Yahoo!, Hotmail, and Gmail made doing e-mail through a web interface a commonplace thing, and some people prefer doing e-mail that way all the time. Others rely on web interface to their mail while they are traveling and local e-mail client software at the office. This document describes web based e-mail options for NetPresence clients.
SECURE ACCESS: To manage your mail over the web, visit the address of your mail server, which typically would be something like http://yourdomain.com:2095. Whichever browser you use, this site should show up as secure Web access in your browser. Typically this is indicated by a padlock image on the browser itself. Additionally, the address bar should show the site protocol as “https” not “http.” Otherwise, your access may not be secure.
LOGGING IN: When you are challenged for your user name and password, you must give your entire e-mail address as your user name. Enter your password in the appropriate field, and you will be taken to a screen that gives you three choices for your Web interface: Horde, RoundCube, and Squirrel Mail.
WHICH INTERFACE? So which interface should you choose – Horde, RoundCube, or Squirrel Mail? The three interfaces are listed in decreasing order of complexity. All three programs support address books. Horde is actually an organizer; it not only does mail and manages contacts, but it also has calendaring features, task management, and notes. Horde supports HTML mail with images, and has a wide range of options. Squirrel Mail is at the opposite end of the spectrum of robustness and complexity. It is simply text, and does not support images in-line nor different typefaces. While this may seem somewhat boring, this has the advantage of being the most secure of the three online mail clients and tends to be the fastest. RoundCube is something of a compromise. It handles images inline and HTML mail, but it does not facilitate all the other features, such as task management and calendaring, that Horde does.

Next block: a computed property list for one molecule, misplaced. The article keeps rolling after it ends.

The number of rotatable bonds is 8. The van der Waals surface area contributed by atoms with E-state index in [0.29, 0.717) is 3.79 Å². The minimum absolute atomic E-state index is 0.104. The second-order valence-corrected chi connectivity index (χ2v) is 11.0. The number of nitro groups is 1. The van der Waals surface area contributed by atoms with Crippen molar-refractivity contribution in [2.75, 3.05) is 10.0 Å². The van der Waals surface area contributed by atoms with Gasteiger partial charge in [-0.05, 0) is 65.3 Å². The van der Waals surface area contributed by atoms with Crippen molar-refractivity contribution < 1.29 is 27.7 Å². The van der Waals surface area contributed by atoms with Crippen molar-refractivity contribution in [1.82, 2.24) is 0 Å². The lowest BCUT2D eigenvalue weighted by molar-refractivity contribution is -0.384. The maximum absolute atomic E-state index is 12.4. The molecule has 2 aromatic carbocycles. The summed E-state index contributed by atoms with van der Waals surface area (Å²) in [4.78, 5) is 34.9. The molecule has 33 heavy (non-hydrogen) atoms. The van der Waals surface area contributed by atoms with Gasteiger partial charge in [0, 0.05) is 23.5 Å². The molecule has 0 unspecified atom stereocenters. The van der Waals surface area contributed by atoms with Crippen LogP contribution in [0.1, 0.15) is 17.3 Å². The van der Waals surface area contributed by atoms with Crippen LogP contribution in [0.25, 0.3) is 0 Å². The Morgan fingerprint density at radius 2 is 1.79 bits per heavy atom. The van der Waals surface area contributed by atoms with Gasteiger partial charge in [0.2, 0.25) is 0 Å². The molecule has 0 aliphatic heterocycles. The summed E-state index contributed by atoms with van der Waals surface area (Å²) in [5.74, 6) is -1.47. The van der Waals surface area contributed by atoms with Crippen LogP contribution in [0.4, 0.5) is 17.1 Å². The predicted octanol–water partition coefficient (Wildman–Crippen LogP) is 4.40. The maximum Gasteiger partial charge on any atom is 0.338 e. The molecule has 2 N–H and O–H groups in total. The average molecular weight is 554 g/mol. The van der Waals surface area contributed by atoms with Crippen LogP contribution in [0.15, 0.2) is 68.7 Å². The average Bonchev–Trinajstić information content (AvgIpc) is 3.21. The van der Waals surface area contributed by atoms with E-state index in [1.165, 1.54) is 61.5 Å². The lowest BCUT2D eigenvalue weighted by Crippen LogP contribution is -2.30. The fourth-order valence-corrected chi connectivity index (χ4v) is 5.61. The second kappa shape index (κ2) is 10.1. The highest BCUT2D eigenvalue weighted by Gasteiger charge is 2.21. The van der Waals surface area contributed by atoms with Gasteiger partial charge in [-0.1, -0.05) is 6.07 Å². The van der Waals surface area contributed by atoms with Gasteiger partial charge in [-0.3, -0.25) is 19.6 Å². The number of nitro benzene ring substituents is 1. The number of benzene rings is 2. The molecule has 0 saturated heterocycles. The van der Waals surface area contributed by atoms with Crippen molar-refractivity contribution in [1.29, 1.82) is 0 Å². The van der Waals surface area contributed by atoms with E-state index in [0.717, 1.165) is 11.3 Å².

CHANGING YOUR PASSWORD: When you first log in to web mail, at the screen that asks you which interface you would like, a link provides you the opportunity to change your password. Should you change your password to something friendly to you, select a password with at least a “high” security rating.
TRASH AND EMPTYING IT: When you read your email through a Web interface, the individual messages stay on the server unless you move them to the trash AND take one of two additional steps. You must either download all messages to your local computer (and delete from there) OR you must purge all deleted messages from the server. If you elect to do all your mail management through web access, you must “purge” your deleted mail (Horde) or empty your trash (RoundCube).
If you use web mail in conjunction with a local email client, you may purge deleted mail in one of two ways, depending on whether you manage your desktop mail through POP mail or IMAP. For further information, see the page on Using Mail Clients.